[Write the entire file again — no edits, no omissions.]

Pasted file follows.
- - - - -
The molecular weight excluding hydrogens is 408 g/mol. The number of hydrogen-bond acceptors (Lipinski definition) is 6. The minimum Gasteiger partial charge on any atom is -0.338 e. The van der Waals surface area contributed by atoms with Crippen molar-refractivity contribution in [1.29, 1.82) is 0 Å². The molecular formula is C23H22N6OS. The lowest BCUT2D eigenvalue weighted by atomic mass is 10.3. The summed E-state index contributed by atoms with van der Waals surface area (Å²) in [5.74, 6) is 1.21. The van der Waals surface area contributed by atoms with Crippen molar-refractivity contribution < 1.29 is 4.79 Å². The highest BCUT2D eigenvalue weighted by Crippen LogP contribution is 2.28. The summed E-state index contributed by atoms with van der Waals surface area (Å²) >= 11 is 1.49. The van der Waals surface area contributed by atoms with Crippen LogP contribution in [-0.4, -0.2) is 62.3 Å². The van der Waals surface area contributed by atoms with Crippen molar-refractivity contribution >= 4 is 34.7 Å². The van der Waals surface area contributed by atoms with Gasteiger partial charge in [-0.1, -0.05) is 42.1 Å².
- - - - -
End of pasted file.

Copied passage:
The molecular weight excluding hydrogens is 408 g/mol. The number of hydrogen-bond acceptors (Lipinski definition) is 6. The minimum Gasteiger partial charge on any atom is -0.338 e. The van der Waals surface area contributed by atoms with Crippen molar-refractivity contribution in [1.29, 1.82) is 0 Å². The molecular formula is C23H22N6OS. The lowest BCUT2D eigenvalue weighted by atomic mass is 10.3. The summed E-state index contributed by atoms with van der Waals surface area (Å²) in [5.74, 6) is 1.21. The van der Waals surface area contributed by atoms with Crippen molar-refractivity contribution < 1.29 is 4.79 Å². The highest BCUT2D eigenvalue weighted by Crippen LogP contribution is 2.28. The summed E-state index contributed by atoms with van der Waals surface area (Å²) >= 11 is 1.49. The van der Waals surface area contributed by atoms with Crippen LogP contribution in [-0.4, -0.2) is 62.3 Å². The van der Waals surface area contributed by atoms with Crippen molar-refractivity contribution >= 4 is 34.7 Å². The van der Waals surface area contributed by atoms with Gasteiger partial charge in [-0.1, -0.05) is 42.1 Å².